Eradication efforts in Pakistan had to be halted after the Central Intelligence Agency (CIA) organized a fake vaccination campaign in Abbottabad as part of its search for Osama bin Laden. CIA operatives offered free hepatitis vaccines to children in a compound where the notorious terrorist was believed to be hiding. They intended to use a trick syringe to capture drops of blood during the injections, in the hope they could secure DNA from bin Laden’s children, thus confirming his presence inside the compound. The effort came up short. They didn’t collect the samples they needed, but the U.S. military stormed the compound anyway, found bin Laden, and took him down.
At the end of 2020, there were 140 cases of polio in Afghanistan and Pakistan, and in 2021, there were only six.
However successful the military operation, it caused horrendous blowback for legitimate public health campaigns, including polio eradication. The events further undermined public confidence in vaccines, fueled long-held conspiracy theories linking vaccines to CIA plots, led militants to target legitimate health workers—some of whom were gunned down and killed—and caused the United Nations to suspend polio vaccination efforts in Pakistan. On May 16, 2014, President Obama’s administration announced it would never again condone spies using vaccination campaigns as cover.
And then there was COVID-19. Because of the pandemic, in March 2020, all polio vaccination campaigns were suspended for several months. Health workers were reassigned to helping with the COVID-19 response and polio surveillance was stopped. “The entire polio infrastructure globally pivoted towards COVID,” Pandak says, “both to keep frontline vaccinators safe, but also to keep communities safe, and to support the [COVID-19] outbreak response.”
But COVID-19 may have had unexpected benefits. Increased handwashing, social isolation, and reducing travel during the pandemic may have cut down on the transmission, and the numbers appear to back that up. At the end of 2020, there were 140 cases of polio in Afghanistan and Pakistan, but by 2021, there were only six.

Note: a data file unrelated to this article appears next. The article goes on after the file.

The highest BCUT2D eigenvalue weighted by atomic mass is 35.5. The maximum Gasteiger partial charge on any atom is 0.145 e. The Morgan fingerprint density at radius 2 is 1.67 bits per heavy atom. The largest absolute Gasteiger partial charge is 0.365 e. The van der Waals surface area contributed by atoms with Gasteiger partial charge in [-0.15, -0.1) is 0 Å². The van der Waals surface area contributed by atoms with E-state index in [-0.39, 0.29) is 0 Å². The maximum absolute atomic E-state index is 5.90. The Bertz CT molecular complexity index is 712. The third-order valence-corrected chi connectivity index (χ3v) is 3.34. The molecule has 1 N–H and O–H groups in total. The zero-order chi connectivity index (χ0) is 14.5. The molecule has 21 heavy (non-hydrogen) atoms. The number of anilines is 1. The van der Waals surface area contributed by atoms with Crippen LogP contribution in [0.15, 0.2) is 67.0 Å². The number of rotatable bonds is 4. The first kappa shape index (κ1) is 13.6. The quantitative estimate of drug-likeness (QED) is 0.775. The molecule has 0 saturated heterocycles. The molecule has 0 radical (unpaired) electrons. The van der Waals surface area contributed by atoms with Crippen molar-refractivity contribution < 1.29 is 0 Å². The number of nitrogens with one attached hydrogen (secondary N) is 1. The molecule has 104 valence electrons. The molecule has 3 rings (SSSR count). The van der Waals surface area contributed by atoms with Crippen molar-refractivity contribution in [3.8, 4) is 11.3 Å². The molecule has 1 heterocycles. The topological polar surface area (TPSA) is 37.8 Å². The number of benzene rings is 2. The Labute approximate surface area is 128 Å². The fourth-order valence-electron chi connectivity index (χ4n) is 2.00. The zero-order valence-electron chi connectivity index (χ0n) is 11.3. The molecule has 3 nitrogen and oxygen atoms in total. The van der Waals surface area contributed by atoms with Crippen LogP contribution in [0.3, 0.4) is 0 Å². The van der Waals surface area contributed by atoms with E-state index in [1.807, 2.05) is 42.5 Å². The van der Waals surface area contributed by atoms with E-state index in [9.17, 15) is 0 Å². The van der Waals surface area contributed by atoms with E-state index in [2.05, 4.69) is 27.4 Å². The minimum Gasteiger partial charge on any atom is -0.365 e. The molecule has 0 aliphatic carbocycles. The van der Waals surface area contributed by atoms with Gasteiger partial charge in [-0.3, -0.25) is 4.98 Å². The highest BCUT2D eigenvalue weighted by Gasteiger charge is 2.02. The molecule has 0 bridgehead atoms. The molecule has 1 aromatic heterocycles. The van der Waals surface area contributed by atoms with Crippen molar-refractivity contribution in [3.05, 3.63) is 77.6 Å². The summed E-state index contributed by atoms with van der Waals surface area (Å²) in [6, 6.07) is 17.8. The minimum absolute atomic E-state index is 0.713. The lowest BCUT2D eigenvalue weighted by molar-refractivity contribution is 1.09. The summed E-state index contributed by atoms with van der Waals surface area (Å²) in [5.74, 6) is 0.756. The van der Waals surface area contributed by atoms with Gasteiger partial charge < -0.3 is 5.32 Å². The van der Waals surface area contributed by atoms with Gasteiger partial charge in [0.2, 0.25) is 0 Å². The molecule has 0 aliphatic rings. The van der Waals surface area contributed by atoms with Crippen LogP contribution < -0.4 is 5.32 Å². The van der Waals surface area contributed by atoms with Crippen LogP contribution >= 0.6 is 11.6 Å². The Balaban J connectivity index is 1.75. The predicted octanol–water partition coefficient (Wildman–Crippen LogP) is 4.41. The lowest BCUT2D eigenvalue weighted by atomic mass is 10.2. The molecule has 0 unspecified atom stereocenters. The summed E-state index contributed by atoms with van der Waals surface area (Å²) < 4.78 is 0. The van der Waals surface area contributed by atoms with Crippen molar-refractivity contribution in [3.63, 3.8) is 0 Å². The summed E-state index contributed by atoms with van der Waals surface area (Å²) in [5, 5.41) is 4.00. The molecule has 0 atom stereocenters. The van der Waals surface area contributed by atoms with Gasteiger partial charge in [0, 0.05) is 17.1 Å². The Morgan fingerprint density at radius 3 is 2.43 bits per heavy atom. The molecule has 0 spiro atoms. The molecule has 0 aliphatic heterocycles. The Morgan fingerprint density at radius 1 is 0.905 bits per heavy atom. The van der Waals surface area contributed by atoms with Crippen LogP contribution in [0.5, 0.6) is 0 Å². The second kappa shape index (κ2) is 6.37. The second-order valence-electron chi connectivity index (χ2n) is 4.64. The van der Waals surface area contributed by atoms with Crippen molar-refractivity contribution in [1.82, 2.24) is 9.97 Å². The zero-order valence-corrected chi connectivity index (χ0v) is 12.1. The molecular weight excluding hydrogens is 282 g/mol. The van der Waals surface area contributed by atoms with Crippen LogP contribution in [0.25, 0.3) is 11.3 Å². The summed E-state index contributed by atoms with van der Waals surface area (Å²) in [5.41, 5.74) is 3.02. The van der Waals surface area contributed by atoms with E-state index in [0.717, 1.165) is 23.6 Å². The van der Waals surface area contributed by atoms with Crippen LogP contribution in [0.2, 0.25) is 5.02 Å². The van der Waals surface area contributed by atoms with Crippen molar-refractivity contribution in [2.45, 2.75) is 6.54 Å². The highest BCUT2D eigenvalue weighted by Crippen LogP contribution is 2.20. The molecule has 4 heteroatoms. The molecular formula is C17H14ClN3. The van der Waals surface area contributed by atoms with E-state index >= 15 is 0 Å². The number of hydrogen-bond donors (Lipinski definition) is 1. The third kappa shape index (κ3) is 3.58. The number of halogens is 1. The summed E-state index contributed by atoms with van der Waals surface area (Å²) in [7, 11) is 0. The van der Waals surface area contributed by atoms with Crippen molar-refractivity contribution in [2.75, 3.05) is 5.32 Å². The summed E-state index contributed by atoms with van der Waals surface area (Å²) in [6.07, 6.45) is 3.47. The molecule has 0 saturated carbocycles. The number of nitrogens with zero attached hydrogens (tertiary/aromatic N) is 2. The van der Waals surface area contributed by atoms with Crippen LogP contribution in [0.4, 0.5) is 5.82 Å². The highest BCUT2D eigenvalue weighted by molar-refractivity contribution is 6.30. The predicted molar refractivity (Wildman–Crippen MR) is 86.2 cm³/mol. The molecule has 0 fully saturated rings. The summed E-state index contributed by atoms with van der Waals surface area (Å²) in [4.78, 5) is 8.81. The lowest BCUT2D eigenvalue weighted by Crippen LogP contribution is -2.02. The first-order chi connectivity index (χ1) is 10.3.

However, Jafari attributes this decline not to coronavirus but to the hard work of the Global Polio Eradication initiative and its partner governments. In Pakistan, for instance, whenever even a single case is seen or a single environmental sample tests positive, it’s been pursued like gangbusters: aggressive investigations, intensification of surveillance, and more vaccinations. That level of commitment is one of the reasons why Jafari and other experts say the finish line is well within reach.
“This is like the [last] 100 meters, the very end of the race,” Stuckey says. “That’s kind of where we are now.”
So what will it take?
There’s little mystery about how to traverse the final mile. A recent report on polio in Pakistan in the CDC’s Morbidity and Mortality Weekly Report states simply, “Halting the spread of [wild poliovirus] in Pakistan requires that the country maintain its strong commitment to ensuring that every child is reached, vaccinated, and protected from the debilitating effects of paralytic polio.” (Despite numerous requests, the CDC would not make an expert available to comment further.)
Not every analysis is as matter-of-fact.
An independent monitoring board that oversees the progress of the Global Polio Eradication Initiative met this summer and issued its report a few weeks ago. The report finds much to be optimistic about but says the initiative’s goal of interrupting wild poliovirus transmission in Pakistan and Afghanistan this coming winter is “off track” and predicts “with a very high probability that it will be missed” (their emphasis).